A Book of Creatures

Our imagination has always been our greatest ally, and our worst enemy. In the face of the unknown, we populated it with creatures of all shapes and sizes, from minuscule spirits to gigantic cosmic monsters. These entities have shared our world ever since we earned the capacity to wonder.

Their stories are told here.

 

WARNING: May contain sex, violence, and divine retribution.

26 Comments

  1. Happened upon this site while doing research of my own, and I must say, it is a true delight. Great illustrations and text, and a wonderful selection of creatures that stay off the typical beaten path.

    Keep the entries coming, and I’ll continue to check in faithfully (even through the downtime due to life getting in the way and all that jazz). Great, great stuff! A real inspiration. 🙂

    Liked by 1 person

  2. Ok this might be dumb but I’m still not 100% sure. Are these actual cultural creatures, from legends and folklore? Or are they just your own creations derived from your imagination/books? I’ve never heard of any of these (but obviously I can’t know everything). Anyway, fascinating site. Glad I stumbled upon it.

    Like

  3. love this website! however, there’s a huge difference between Romani culture and Romanian culture. Romani are travelers that left India sometime around 500 BCE (if i remember correctly). Romanians are, obviously, from Romania.

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  4. Hello there! I wanted to point out that the Lamiai/Empusa entry you have done might actually have a error. John Keats was actually not the originator of the Lamia Serpent Hybrid form since you suggested it was misleading.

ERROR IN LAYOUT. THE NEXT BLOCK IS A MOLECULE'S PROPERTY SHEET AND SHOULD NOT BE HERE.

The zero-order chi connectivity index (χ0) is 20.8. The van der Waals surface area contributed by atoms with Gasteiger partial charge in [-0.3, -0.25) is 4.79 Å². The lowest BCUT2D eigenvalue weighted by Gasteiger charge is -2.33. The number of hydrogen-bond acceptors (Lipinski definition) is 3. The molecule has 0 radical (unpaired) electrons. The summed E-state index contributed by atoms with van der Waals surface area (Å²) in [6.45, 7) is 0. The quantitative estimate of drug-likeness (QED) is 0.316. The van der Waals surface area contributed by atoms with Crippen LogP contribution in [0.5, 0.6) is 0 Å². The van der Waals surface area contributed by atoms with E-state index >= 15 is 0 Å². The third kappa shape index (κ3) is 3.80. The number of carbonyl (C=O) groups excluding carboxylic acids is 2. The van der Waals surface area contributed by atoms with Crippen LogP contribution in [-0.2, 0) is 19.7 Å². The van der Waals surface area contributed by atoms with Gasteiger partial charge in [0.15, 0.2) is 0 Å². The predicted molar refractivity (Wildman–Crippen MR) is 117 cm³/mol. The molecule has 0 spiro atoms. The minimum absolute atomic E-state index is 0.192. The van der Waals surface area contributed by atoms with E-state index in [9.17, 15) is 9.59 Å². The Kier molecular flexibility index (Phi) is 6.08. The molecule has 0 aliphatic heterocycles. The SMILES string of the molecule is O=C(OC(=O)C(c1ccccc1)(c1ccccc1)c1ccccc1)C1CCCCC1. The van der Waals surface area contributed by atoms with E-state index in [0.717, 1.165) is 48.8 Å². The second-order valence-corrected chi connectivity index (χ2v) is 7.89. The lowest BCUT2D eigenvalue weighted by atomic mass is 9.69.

In fact it might have been accurate; it goes back to Dio Chrysostom who was a Greek Orator that describes the Lamiai/Empusa to having a Serpentine body and has been generally accepted as the common consensus of the Libyan Myth.

    However Lamia herself (Singular) was indeed more akin to a Sea Monster and had little to do with the Lamiai/Empusa Night Spirits though very loosely related as far as my studies have gone on this.

    Example –
    Libyan myth

    A second example is a colony of man-eating monsters in Libya, described by Dio Chrysostom. These monsters had a woman’s torso, the lower extremities of a snake, and beastly hands. The idea that these creatures were lamiai seems to originate with Alex Scobie (1977), and accepted by other commentators.

    I hope this helps!

    Liked by 1 person

  5. I wanted to add another thing; there is definitely a lot of confusion surrounding Lamia herself (not the pluralized version), she has been given many different forms over the centuries and her earliest appearance suggest something scaly (Drakaina).

    Lamia is one of those subjects that is incredibly difficult to tackle unless you really dig deep.

    The Lamiai/Empusa seem to have more of a idea though even were changed constantly.

    I think its funny that Lamia is attributed to have shapeshifting abilities, so maybe Lamia and the Lamiai/Empusa’s true forms is not known to us petty mortals haha.

    But it seems generally agreed to be serpentine in nature in some early works.

    Alright I’ll stop bugging ya, I love your website by the way!

    Liked by 1 person

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